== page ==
Let us now use “not” operator and see the result.
$ combine file1 not file2 was where
As you see in the above output, the “not” operator displays the lines that are only in file1, but not in file2.
The “ifdata” utility
The “ifdata” utility can be used to check for the existence of a network interface, to get information about the network interface, such as its IP address. Unlike the built-in commands such as “ifconfig” or “ip”, ifdata has simple to parse output that is designed to be easily used by a shell script.
To display IP address details of a network interface, say wlp9s0, run:
$ ifdata -p wlp9s0 192.168.43.192 255.255.255.0 192.168.43.255 1500
To display the netmask only, run:
$ ifdata -pn wlp9s0 255.255.255.0
To check hardware address of a NIC:
$ ifdata -ph wlp9s0 A0:15:46:90:12:3E
To check if a NIC exists or not, use “-pe” flag.
$ ifdata -pe wlp9s0 yes
The “Pee” command
It is somewhat similar to “tee” command.
Let us see an example of “tee” command usage.
$ echo "Welcome to OSTechNIx" | tee file1 file2 Welcome to OSTechNIx
The above command will create two files namely file1 and file2. Then, append the line “Welcome to OSTechNix” on both files. And finally prints the message “Welcome to OSTechNix” in your Terminal.
The “Pee” command performs a similar function, but slightly differs from “tee” command. Look at the following command:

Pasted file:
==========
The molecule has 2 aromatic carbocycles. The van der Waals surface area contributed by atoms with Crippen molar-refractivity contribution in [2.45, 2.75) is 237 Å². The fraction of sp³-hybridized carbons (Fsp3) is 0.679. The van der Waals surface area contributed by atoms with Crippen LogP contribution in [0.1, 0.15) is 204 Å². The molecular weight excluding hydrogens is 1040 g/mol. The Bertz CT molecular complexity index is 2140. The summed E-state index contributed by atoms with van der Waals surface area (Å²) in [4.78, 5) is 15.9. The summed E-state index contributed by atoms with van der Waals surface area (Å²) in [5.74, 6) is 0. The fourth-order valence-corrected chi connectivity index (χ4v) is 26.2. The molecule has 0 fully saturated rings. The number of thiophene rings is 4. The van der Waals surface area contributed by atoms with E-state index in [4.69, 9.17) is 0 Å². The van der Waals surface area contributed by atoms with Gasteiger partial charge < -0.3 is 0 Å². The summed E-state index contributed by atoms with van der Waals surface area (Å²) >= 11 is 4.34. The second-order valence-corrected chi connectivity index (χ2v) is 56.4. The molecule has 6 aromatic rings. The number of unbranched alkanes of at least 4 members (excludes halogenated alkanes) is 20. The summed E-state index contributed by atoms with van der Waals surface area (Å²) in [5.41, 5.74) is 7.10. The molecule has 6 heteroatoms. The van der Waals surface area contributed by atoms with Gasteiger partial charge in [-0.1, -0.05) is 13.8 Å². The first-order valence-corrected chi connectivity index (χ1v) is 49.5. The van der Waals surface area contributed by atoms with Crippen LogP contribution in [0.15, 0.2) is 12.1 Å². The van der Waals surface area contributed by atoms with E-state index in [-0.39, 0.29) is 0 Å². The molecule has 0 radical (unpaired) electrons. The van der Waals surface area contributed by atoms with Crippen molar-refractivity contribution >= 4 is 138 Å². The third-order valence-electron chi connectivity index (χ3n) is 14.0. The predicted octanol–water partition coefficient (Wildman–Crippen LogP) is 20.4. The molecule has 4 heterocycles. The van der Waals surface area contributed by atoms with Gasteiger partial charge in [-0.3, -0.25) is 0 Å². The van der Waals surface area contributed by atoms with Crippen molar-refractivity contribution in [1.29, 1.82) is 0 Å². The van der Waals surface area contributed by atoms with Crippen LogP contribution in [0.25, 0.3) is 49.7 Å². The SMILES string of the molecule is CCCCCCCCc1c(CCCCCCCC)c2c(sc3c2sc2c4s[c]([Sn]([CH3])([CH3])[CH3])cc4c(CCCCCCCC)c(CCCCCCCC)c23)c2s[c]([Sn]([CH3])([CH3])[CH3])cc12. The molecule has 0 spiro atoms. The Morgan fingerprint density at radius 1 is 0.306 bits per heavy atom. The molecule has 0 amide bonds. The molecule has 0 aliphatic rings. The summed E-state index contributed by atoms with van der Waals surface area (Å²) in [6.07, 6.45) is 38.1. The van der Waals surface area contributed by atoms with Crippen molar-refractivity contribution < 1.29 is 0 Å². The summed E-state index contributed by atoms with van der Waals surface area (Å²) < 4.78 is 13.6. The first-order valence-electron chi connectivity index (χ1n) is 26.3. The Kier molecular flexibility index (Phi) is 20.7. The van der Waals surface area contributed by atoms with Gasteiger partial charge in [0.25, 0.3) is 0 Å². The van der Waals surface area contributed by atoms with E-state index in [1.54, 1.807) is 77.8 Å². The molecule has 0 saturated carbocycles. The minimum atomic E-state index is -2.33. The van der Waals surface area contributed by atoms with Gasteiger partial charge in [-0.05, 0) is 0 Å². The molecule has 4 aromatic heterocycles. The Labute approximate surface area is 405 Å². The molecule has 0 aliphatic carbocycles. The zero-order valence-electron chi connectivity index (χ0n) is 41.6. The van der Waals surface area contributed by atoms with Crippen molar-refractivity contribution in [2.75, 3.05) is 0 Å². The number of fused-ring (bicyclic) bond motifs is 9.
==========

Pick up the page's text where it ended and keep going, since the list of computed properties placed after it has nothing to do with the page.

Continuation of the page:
$ echo "Welcome to OSTechNIx" | pee cat cat Welcome to OSTechNIx Welcome to OSTechNIx
As you see in the above output, the two instances of “cat” command receives the output from “echo” command and displays them twice in the Terminal.
The “Sponge” utility
This is yet another useful utility from moreutils package. Sponge reads standard input and writes it out to the specified file. Unlike a shell redirect, sponge soaks up all its input before writing the output file.
Have a look at the contents of following text file.
$ cat file1 I You Me We Us
As you see, the file contains some random lines, particularly “not” in alphabetical order. You want to sort the contents in alphabetical order. What would you do?
$ sort file1 > file1_sorted
Correct, isn’t it? Of course! As you see in the above command, I have sorted the contents of the file1 in alphabetical order and saved them in a new file called “file1_sorted”. But, You can do the same without creating a new (i.e file1_sorted) using “sponge” command as shown below.
$ sort file1 | sponge file1
Now, check if the contents are sorted in alphabetical order.
$ cat file1 I Me Us We You
See? we don’t need to create a new file. It’s very useful in scripting. And the good thing is sponge preserves the permissions of the output file if it already exists.
The “ts” utility
As the name says, “ts” command adds a timestamp to the beginning of each line of input.
Look at the following command’s output:
$ ping -c 2 localhost PING localhost(localhost.localdomain (::1)) 56 data bytes 64 bytes from localhost.localdomain (::1): icmp_seq=1 ttl=64 time=0.055 ms 64 bytes from localhost.localdomain (::1): icmp_seq=2 ttl=64 time=0.079 ms --- localhost ping statistics --- 2 packets transmitted, 2 received, 0% packet loss, time 1018ms rtt min/avg/max/mdev = 0.055/0.067/0.079/0.012 ms